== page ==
Max Neuhaus’ permanent sound installation, Times Square (1977–1992; 2002–present), has become a place that I visit every time I find myself in New York City. There is something about revisiting it, spending some time standing on the pedestrian traffic island between Forty-Fifth and Forty-Sixth Streets listening to the clatter of footsteps pace across the concrete, the glissandi of squealing brakes rushing from stoplight to stoplight, the commercial music, and the whirring of air as it rushes past both my coat and the surrounding architecture, and hearing it all framed by that singular spectral drone coming up from below my feet. I take stock of the intimacy that emerges between myself and the otherwise cacophonous place. And then, I fall back into the flow of pedestrian traffic, cross a street or two, and disappear from the sound, which performs its long slow decrescendo for me.
The installation’s sound is constant, but sometimes you catch Times Square on a particularly quiet day, and the spectral space surrounding the drone just seems to flicker. On other occasions, I can barely sift through all the commotion to discover it—to attune my ear to its colour.
I often idealize the potential for its discovery, hoping to catch a tourist or midtown worker hesitating and showing the slightest sign of double-think. The passerby who merely questions, “Is that the sound of Times Square?” would provide an instance of the installation at its most (subtly) affecting. Yet it continues to affect people like me, who know exactly what to expect. I remember reading Alex Potts’ account of his experience with the piece: “I spent a good deal of time wandering one evening around the wrong end of Times Square . . . at times imagining I was hearing the work. I only happened to come across it just as I had given up hope of ever finding it.” No matter how many times I find it, the work remains an engagement with aural discovery: I know where to stand and listen but I must discover an ability to hear it. A fundamental disconnection exists between the location of my feet and the location of my listening, attentive mind; and the sound instigates an awareness of this disconnection. The sound is always something to find, to hear, in relation to where I am in Times Square. As I search, I realize that the sound isn’t the moving target—I am. I am what mediates ear and foot. As I listen, I wonder how many times Alex discovered himself that night as he listened, asking time and time again, “Is that sound Times Square?”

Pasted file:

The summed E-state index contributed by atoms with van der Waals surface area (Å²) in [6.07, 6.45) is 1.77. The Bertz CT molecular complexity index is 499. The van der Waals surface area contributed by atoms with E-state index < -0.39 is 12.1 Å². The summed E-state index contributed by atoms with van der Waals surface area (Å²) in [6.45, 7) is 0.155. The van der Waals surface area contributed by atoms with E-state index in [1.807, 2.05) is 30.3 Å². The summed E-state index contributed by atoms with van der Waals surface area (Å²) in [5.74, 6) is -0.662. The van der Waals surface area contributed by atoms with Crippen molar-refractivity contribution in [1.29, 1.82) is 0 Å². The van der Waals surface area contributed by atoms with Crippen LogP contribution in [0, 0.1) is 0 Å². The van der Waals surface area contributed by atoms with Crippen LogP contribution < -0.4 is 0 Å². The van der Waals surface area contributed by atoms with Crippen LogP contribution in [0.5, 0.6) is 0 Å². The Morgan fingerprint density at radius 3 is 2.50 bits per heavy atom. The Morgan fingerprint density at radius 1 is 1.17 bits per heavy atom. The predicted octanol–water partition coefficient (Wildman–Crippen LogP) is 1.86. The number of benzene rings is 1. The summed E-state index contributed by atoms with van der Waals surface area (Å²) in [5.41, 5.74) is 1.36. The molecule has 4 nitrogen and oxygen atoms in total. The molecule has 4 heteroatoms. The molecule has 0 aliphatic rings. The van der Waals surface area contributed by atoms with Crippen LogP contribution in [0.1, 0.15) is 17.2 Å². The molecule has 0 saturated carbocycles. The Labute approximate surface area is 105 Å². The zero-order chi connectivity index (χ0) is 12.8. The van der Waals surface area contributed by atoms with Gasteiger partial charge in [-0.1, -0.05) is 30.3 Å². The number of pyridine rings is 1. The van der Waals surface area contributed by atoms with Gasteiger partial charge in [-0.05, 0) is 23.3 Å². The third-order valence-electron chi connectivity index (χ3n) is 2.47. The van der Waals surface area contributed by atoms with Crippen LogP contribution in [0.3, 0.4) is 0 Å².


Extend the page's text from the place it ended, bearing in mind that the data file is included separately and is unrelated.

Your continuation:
Composer John Luther Adams states that “the space we inhabit is place.” Regarding Times Square, my ability to inhabit and re-inhabit the work reifies the place it becomes, bounded and limited through the sound’s spectrum. Neuhaus’ installation is a reason to remember having been there. And each time I return, I find myself again, by discovering the minimal difference between where my feet are and where my ear is.

Image: Times Square, NYC. Image by: Kate Haskell, licensed under a Creative Commons Attribution 2.0 Generic License.